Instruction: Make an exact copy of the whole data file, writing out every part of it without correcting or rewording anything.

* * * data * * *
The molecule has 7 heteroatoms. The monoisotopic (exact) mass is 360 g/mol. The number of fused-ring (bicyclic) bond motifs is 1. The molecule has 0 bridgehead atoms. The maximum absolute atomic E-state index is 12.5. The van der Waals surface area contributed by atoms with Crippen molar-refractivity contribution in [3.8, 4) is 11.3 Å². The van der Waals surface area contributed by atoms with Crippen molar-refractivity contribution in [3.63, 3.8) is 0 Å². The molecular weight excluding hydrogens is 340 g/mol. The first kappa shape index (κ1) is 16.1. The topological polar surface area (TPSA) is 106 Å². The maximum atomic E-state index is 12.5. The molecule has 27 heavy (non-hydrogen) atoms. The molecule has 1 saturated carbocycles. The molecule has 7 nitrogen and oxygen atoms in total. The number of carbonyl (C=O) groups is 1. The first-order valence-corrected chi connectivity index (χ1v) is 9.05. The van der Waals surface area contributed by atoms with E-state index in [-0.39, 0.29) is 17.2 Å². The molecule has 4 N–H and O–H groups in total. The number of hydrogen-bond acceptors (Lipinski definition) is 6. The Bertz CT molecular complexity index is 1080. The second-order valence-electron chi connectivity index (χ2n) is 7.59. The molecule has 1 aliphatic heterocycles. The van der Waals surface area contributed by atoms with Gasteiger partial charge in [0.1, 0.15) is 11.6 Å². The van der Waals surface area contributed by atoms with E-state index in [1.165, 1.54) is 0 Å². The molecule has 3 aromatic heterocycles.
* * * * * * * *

The molecule has 7 heteroatoms. The monoisotopic (exact) mass is 360 g/mol. The number of fused-ring (bicyclic) bond motifs is 1. The molecule has 0 bridgehead atoms. The maximum absolute atomic E-state index is 12.5. The van der Waals surface area contributed by atoms with Crippen molar-refractivity contribution in [3.8, 4) is 11.3 Å². The van der Waals surface area contributed by atoms with Crippen molar-refractivity contribution in [3.63, 3.8) is 0 Å². The molecular weight excluding hydrogens is 340 g/mol. The first kappa shape index (κ1) is 16.1. The topological polar surface area (TPSA) is 106 Å². The maximum atomic E-state index is 12.5. The molecule has 27 heavy (non-hydrogen) atoms. The molecule has 1 saturated carbocycles. The molecule has 7 nitrogen and oxygen atoms in total. The number of carbonyl (C=O) groups is 1. The first-order valence-corrected chi connectivity index (χ1v) is 9.05. The van der Waals surface area contributed by atoms with E-state index in [-0.39, 0.29) is 17.2 Å². The molecule has 4 N–H and O–H groups in total. The number of hydrogen-bond acceptors (Lipinski definition) is 6. The Bertz CT molecular complexity index is 1080. The second-order valence-electron chi connectivity index (χ2n) is 7.59. The molecule has 1 aliphatic heterocycles. The van der Waals surface area contributed by atoms with Gasteiger partial charge in [0.1, 0.15) is 11.6 Å². The van der Waals surface area contributed by atoms with E-state index in [1.165, 1.54) is 0 Å². The molecule has 3 aromatic heterocycles.